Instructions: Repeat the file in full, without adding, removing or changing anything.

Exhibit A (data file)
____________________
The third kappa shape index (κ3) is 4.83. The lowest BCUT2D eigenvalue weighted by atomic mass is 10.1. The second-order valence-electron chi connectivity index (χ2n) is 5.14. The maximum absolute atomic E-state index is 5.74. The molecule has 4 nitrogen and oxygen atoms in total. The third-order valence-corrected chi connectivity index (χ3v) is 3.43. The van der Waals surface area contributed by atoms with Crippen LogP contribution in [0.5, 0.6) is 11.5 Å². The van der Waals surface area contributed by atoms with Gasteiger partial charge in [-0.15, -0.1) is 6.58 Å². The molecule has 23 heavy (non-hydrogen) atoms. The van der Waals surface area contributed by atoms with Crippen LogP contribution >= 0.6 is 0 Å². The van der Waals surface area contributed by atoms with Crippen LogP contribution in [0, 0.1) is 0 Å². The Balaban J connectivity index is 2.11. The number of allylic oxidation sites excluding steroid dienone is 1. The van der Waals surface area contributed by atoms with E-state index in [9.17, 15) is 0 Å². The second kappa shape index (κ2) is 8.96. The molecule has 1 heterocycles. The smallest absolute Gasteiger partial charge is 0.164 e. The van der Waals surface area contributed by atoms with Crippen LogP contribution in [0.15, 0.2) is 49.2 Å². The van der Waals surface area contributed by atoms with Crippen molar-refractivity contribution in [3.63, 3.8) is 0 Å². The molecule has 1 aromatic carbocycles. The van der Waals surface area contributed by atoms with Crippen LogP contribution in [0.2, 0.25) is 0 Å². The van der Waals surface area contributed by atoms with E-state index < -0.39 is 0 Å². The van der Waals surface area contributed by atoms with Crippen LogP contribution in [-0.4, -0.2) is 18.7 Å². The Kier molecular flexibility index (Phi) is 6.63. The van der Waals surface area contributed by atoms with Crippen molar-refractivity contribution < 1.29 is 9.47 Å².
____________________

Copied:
The third kappa shape index (κ3) is 4.83. The lowest BCUT2D eigenvalue weighted by atomic mass is 10.1. The second-order valence-electron chi connectivity index (χ2n) is 5.14. The maximum absolute atomic E-state index is 5.74. The molecule has 4 nitrogen and oxygen atoms in total. The third-order valence-corrected chi connectivity index (χ3v) is 3.43. The van der Waals surface area contributed by atoms with Crippen LogP contribution in [0.5, 0.6) is 11.5 Å². The van der Waals surface area contributed by atoms with Gasteiger partial charge in [-0.15, -0.1) is 6.58 Å². The molecule has 23 heavy (non-hydrogen) atoms. The van der Waals surface area contributed by atoms with Crippen LogP contribution >= 0.6 is 0 Å². The van der Waals surface area contributed by atoms with Crippen LogP contribution in [0, 0.1) is 0 Å². The Balaban J connectivity index is 2.11. The number of allylic oxidation sites excluding steroid dienone is 1. The van der Waals surface area contributed by atoms with E-state index in [9.17, 15) is 0 Å². The second kappa shape index (κ2) is 8.96. The molecule has 1 heterocycles. The smallest absolute Gasteiger partial charge is 0.164 e. The van der Waals surface area contributed by atoms with Crippen LogP contribution in [0.15, 0.2) is 49.2 Å². The van der Waals surface area contributed by atoms with Crippen molar-refractivity contribution in [3.63, 3.8) is 0 Å². The molecule has 1 aromatic carbocycles. The van der Waals surface area contributed by atoms with Crippen LogP contribution in [0.2, 0.25) is 0 Å². The van der Waals surface area contributed by atoms with E-state index < -0.39 is 0 Å². The van der Waals surface area contributed by atoms with Crippen LogP contribution in [-0.4, -0.2) is 18.7 Å². The Kier molecular flexibility index (Phi) is 6.63. The van der Waals surface area contributed by atoms with Crippen molar-refractivity contribution < 1.29 is 9.47 Å².